“I try to stay active, go to the beach or hiking — things I can do alone and remove myself of ‘COVID talk.’ It also helps to be places without a mask, or with people who just to feel a little normal.
I also went through the ‘Banana Bread’ phase, painted by numbers, puzzles, tie dying — everything! Having other travel nurses who are also away from their families and understanding what you’re going through was the thing that helped me stay sane. I have made friends for a lifetime.”
What’s the biggest challenge you’ve faced during the COVID crisis?
“The lack of PPE. You feel like you’re disposable here taking care of these really sick people. Oh — and all the stuff we were told you that we needed before this and don’t need it now… I would use maybe 50 masks a shift going in and out of patients’ rooms.
Now, we get one per shift. I didn’t see my family for six months. That was the hardest — being far away, and worried something would happen to me or my family and that I wouldn’t ever see them again.”
Is there anything you feel that you’ve learned about yourself or the world from this experience, that you’d like to share?
“I’m a hugger, and I didn’t realize how important human contact is. I took hugging and social interaction for granted seeing my family whenever I wanted. Also the amount of people who have thanked me during this time has been so heart warming.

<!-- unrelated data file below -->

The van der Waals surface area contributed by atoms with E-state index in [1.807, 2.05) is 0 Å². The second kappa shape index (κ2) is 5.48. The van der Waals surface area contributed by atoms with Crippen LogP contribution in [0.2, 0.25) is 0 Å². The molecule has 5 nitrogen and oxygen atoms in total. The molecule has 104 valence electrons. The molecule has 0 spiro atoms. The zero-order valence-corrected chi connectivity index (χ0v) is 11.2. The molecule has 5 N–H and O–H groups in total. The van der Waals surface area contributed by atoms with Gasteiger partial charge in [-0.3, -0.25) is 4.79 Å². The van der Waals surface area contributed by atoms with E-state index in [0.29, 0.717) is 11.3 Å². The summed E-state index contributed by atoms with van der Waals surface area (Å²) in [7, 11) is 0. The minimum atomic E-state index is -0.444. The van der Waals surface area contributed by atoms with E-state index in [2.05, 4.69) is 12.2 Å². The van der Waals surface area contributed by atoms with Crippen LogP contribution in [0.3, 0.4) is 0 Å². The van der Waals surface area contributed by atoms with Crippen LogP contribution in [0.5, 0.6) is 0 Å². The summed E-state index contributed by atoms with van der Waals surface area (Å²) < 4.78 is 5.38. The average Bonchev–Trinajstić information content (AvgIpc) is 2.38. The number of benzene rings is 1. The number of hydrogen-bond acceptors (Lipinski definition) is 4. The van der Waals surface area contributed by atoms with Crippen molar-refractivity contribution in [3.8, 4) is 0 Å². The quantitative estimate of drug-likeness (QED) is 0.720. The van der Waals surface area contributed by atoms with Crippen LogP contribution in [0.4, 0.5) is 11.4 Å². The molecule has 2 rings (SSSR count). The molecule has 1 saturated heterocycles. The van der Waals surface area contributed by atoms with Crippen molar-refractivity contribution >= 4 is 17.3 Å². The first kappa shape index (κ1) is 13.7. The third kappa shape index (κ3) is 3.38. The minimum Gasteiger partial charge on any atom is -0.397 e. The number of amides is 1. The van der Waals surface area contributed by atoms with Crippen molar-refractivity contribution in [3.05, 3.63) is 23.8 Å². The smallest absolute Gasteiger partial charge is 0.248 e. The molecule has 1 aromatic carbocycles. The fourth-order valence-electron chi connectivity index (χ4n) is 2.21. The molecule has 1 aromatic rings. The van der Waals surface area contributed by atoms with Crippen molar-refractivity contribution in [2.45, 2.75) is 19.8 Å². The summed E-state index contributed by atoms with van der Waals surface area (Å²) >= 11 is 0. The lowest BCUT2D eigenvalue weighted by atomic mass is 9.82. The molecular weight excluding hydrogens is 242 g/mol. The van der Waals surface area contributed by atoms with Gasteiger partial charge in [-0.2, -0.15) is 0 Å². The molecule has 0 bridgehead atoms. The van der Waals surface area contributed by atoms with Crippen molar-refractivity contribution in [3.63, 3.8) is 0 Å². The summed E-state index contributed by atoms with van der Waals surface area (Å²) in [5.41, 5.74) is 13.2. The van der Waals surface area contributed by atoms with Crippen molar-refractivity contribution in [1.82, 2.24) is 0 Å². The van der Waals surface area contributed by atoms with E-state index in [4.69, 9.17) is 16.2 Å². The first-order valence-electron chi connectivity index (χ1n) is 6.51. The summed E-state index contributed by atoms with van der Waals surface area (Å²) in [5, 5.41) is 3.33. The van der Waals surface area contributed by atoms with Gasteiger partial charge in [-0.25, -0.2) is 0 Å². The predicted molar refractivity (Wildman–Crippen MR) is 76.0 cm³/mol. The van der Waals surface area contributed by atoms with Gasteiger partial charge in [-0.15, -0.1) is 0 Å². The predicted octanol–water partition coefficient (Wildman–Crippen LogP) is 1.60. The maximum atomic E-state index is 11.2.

I also have had people accuse me of spreading COVID if they see me in scrubs before work running into the grocery store to get dinner to take with me. I just try to remember the kind people and ignore the mean ones.”
Has this travel ban/quarantine situation impacted any other especially important future plans you had laid out?
“In March, I originally had six weeks off between my contract ending and a new one beginning. My best friend was getting married in Morocco and I was flying there for the wedding then doing solo backpacking to Spain, Portugal, Bali, and the Philippines, meeting friends here and there along the way. My whole trip was canceled.
My friend also got stuck in Morocco for six weeks even though she’s a American citizen. She and her new husband had to each pay $1,500 to get on a flight out after trying to get a hold of the embassy for weeks, then she had to quarantine for two weeks when she got back. She also works at a hospital, and was unpaid the whole time, since she ran out of sick time.
Me and three other nurses also had a travel contract job canceled via text message ten days before we were suppose to start. They said the pediatric unit was not busy — so they no longer needed us. Two of my friends couldn’t find jobs for months.
I got lucky, and found an adult med surg job because I had adult experience, which they didn’t. It’s crazy to think that during a pandemic nurses are also unemployed, being laid off, or having contracts canceled.”
Has this experience in any way changed the way that you order your personal priorities in life?
“Absolutely. I will never take for granted every hug or moment spent with my family and friends. When I can finally travel abroad, I’m gonna soak in every bite of airplane food, every screaming baby, and long lines at immigration.”